The United States is exceptional not so much because its health care expenditure is increasing, but because of the extent of public concern about what is an international phenomenon. This article seeks to provide a political diagnosis of the causes of this concern and some political prescriptions for possible change. It suggests that current attempts to restrain spending through planning mechanisms will fail unless there are matching financial mechanisms of control, and unless ways are devised of overcoming the resistance of the constituencies for the status quo.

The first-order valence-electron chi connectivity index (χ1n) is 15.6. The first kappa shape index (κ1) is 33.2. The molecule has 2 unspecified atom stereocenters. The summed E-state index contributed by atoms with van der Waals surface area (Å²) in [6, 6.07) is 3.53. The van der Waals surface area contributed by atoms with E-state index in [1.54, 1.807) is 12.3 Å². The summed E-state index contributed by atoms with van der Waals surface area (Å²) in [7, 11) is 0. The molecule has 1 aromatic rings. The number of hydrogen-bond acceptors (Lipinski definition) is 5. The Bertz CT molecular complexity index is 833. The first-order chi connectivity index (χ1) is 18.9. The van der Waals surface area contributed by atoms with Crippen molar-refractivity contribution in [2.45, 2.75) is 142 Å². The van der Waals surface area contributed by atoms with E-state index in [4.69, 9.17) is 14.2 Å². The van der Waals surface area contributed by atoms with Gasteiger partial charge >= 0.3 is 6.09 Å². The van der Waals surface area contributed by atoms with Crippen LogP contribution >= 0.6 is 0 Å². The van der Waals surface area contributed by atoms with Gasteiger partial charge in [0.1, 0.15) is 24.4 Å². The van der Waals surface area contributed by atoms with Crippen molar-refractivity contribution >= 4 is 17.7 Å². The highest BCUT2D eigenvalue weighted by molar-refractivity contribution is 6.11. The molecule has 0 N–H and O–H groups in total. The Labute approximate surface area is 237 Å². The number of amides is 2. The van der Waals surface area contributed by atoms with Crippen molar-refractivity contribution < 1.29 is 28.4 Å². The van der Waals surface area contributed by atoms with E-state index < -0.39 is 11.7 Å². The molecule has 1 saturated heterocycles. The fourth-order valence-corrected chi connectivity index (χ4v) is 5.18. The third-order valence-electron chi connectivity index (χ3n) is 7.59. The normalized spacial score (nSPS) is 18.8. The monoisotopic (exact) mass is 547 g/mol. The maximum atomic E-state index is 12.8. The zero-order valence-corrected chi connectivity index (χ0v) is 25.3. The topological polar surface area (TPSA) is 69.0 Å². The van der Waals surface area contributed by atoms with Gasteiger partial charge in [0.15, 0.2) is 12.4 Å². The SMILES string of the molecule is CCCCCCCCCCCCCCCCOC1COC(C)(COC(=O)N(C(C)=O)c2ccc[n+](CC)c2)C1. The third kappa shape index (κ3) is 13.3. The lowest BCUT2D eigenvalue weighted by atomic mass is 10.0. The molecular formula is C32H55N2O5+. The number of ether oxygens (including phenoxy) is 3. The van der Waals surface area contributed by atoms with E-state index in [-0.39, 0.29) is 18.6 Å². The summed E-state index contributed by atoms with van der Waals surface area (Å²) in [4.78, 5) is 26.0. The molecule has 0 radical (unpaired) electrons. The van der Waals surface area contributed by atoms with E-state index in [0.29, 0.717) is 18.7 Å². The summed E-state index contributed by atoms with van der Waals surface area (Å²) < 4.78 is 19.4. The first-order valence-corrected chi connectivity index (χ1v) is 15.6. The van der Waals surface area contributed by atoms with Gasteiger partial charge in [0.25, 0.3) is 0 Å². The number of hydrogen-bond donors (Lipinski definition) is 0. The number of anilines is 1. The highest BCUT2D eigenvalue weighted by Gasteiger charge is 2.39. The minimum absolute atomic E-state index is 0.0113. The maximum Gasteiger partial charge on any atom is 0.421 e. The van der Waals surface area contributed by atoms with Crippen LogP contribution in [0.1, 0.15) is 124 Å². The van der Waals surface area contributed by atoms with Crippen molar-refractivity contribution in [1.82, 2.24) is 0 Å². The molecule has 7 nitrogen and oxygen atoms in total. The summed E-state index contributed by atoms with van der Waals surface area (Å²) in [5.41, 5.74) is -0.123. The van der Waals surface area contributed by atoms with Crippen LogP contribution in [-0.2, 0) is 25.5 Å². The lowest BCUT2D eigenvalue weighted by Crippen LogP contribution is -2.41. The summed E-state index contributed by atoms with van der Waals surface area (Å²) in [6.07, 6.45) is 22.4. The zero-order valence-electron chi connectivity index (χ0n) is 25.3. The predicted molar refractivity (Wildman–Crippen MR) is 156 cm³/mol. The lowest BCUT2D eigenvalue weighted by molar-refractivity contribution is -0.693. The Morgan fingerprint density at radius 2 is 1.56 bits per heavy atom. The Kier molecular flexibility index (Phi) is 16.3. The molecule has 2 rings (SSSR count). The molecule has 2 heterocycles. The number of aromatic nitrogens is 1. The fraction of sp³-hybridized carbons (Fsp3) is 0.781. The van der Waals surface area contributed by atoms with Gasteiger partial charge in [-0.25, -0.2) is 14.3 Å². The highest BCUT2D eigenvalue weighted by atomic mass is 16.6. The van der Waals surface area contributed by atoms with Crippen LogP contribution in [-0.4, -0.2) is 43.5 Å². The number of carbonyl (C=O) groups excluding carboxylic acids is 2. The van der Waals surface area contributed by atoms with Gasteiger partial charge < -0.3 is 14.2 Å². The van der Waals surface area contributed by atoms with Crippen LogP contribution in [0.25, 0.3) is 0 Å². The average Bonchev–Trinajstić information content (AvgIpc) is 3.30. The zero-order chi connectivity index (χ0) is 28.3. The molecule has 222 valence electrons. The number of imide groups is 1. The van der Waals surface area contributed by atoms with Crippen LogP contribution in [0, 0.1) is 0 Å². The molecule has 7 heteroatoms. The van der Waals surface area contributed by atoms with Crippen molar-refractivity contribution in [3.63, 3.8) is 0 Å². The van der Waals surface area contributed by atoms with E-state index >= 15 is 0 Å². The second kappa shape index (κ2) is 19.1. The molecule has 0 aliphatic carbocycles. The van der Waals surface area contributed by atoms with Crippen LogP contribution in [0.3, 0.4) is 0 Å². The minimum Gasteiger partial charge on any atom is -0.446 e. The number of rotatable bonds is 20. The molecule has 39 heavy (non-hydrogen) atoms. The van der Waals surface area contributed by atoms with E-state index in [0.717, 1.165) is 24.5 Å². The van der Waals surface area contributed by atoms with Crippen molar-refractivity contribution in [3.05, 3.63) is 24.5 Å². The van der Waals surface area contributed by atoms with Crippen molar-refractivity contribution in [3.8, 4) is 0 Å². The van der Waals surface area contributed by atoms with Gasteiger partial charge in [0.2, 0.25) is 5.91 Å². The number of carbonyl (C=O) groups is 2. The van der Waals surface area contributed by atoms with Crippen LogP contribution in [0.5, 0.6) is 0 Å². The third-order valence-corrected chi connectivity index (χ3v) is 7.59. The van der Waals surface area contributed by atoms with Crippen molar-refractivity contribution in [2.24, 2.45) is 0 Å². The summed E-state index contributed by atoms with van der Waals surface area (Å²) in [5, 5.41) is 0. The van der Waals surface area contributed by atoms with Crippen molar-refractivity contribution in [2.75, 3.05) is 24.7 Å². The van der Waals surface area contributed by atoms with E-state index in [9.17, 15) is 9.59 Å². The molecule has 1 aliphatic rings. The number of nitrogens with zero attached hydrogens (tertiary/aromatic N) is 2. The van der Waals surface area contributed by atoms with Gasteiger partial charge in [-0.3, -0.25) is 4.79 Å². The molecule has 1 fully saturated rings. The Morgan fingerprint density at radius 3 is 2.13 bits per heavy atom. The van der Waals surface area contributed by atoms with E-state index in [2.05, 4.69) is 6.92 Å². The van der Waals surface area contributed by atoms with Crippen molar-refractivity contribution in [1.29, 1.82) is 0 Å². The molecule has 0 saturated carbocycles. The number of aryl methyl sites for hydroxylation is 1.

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Copyright © 1981 by the Dept. of Health Administration, Duke University